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Navy proposes munitions cleanup for Ostrich Bay

Military munitions were discovered in Ostrich Bay near Jackson Park during a remedial investigation.

U.S. NAVY PHOTO

By JULIANNE STANFORD | The KitsapSun (Tribune News Service) | Published: October 18, 2017

The Navy has proposed a plan to clean up long-lost munitions and explosives hidden for almost 60 years underneath the sediment in Ostrich Bay near Jackson Park.

The housing complex near Naval Hospital Bremerton is the site of the former Naval Ammunition Depot Puget Sound, where munitions were manufactured, stored and demilitarized from 1904 to 1959. The depot's records indicate munitions unintentionally fell into the water during loading and unloading ships at two piers in Ostrich Bay, only one of which still exists today.

The Navy estimates munitions such as bullets, shotgun shells, fuses, 20 mm projectiles, 40 mm projectiles, 5-inch projectiles and 14-inch projectiles fell into the water during transport. To date, more than 10,000 of these types of munitions have been discovered and removed from the proposed cleanup area, ranging from bullets to a single anti-submarine “Hedgehog” rocket.

More than 20,000 pounds of munitions were transferred to barges across the water during the bay's military use, according to the proposal.

While large numbers of lost munitions have been previously removed from the bay during investigations of the area, the Navy's preferred remediation method would remove any remaining munitions through targeted dredging and sediment screening in areas with metallic debris. Navy divers will also screen the bay for and remove any munitions not found through dredging.

Although the munitions themselves are not a source of chemical contamination in the water, the Navy will test sediment samples for contamination before dredging to minimize any potential spreading of the known contaminants in the water during the remediation. Any contaminated sediment will not be returned to the bay.

Cleaning up the contaminants would restore harvesting access to the Suquamish Tribe, which has harvested fish and shellfish in the bay's waters for thousands of years. Harvest is currently prohibited under a Kitsap County Health Advisory due to contamination risks from sewage, oil and chemicals.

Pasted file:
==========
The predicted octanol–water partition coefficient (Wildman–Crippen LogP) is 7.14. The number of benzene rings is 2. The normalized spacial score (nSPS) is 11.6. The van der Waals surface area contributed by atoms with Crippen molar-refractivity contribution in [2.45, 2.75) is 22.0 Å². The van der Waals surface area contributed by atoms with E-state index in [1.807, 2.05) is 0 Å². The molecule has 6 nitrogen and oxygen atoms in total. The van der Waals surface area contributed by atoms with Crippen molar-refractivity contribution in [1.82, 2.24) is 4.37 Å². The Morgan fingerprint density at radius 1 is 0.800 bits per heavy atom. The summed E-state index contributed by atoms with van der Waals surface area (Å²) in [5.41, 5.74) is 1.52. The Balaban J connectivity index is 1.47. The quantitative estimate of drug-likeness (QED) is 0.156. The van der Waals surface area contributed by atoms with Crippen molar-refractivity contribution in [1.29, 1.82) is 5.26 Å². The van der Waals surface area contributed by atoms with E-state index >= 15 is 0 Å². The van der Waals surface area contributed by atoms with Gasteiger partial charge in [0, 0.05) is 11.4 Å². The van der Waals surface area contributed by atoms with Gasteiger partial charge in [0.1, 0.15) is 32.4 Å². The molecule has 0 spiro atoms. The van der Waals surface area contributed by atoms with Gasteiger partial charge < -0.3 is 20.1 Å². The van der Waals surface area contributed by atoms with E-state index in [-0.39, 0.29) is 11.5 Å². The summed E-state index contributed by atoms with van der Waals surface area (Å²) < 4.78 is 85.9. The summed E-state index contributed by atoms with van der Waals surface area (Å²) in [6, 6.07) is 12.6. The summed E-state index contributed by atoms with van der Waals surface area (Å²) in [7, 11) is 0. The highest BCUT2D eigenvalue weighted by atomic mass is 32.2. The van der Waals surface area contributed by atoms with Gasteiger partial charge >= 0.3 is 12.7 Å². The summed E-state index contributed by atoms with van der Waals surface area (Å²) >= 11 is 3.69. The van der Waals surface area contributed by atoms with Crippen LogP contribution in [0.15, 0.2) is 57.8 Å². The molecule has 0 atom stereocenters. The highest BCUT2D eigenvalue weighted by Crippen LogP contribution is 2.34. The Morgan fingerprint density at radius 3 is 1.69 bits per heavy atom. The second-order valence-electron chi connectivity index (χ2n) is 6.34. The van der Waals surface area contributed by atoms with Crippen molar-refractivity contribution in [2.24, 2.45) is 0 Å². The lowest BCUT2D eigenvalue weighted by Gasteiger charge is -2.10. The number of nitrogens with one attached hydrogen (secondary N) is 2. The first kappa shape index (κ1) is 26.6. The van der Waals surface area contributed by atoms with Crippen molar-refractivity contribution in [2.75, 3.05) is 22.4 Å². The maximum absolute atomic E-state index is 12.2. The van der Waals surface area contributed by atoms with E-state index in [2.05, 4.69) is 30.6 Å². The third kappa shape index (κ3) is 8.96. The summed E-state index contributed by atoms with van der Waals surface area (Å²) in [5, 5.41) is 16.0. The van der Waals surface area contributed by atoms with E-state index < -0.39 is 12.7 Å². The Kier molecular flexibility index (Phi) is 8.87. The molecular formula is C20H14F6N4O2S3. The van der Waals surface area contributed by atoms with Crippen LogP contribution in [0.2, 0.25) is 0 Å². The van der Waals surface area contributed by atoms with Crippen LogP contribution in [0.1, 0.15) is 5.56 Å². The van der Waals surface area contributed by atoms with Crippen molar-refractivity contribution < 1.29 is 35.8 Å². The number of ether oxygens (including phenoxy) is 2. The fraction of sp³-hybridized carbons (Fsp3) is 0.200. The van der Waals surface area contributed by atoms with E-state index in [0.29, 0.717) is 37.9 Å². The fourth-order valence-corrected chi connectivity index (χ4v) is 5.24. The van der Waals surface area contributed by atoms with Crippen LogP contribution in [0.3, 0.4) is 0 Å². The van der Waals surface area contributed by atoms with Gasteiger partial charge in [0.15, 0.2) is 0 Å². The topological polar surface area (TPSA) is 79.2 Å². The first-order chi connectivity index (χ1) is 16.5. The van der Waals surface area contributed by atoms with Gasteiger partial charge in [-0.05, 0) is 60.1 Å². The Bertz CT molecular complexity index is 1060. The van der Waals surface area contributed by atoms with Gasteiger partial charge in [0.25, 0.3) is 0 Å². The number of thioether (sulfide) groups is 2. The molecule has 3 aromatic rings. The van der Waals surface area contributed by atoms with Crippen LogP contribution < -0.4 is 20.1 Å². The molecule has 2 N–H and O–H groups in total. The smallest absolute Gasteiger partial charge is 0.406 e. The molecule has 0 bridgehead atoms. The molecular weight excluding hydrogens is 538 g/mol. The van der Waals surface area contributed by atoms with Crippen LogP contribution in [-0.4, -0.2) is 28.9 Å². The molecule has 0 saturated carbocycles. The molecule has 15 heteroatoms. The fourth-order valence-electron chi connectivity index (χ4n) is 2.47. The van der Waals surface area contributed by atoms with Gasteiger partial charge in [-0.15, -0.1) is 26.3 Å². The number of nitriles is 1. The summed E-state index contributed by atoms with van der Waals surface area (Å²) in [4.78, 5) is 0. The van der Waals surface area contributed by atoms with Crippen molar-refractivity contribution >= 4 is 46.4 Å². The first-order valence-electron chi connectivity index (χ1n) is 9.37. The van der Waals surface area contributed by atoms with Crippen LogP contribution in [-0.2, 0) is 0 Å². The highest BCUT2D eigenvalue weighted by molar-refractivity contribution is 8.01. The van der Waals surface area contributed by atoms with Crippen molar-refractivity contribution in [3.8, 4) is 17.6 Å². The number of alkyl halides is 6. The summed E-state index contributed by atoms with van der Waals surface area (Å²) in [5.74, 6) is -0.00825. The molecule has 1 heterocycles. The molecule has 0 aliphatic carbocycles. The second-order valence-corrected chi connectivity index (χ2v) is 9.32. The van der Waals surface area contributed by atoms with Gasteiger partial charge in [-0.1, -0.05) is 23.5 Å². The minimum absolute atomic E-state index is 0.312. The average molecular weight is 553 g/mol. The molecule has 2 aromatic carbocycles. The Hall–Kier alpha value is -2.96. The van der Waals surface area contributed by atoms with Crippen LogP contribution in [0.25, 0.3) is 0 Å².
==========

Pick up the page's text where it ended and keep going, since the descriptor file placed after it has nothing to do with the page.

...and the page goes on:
This proposed cleanup method would cost an estimated $11.7 million. Alternative proposals, as required by the EPA for comparison, include leaving munitions in the water and restricting public access to the bay, but those plans don't meet the EPA's requirements of long-term effectiveness or reducing potential toxicity.

Dredging and diving the bay for munitions is projected to take three or four years to complete. It would be conducted during the summer months of July and August each year to reduce impact to habitats and fish in the bay.

While the bay is currently open for public use, the Navy cautions mariners and divers from disturbing the sediment bottom by anchoring, dredging or trawling due to explosive hazards. After the cleanup, the bay would be open to the public without use or access restrictions.

The proposed cleanup is part of an ongoing effort to remediate environmental concerns in the Environmental Protection Agency-designated Superfund site of the Jackson Park Housing Complex and Naval Hospital Bremerton. The Navy developed the plan with oversight and input from the EPA, the state Department of Natural Resources and the Suquamish Tribe.

To date, the Navy has spent more than $32 million on clean up efforts in Jackson Park.

The Navy will be holding a meeting for public comments on the proposal on Wednesday from 6 to 8 p.m. at the Landings Community Center, 71 Olding Road. The Navy will be accepting public comments on the proposal until Nov. 18 via written comments posted in the mail or sent by email.

If the proposal is approved, the Navy will finalize a decision between December and February 2018. The clean-up is scheduled to begin in 2019.

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©2017 the KitsapSun (Bremerton, Wash.)
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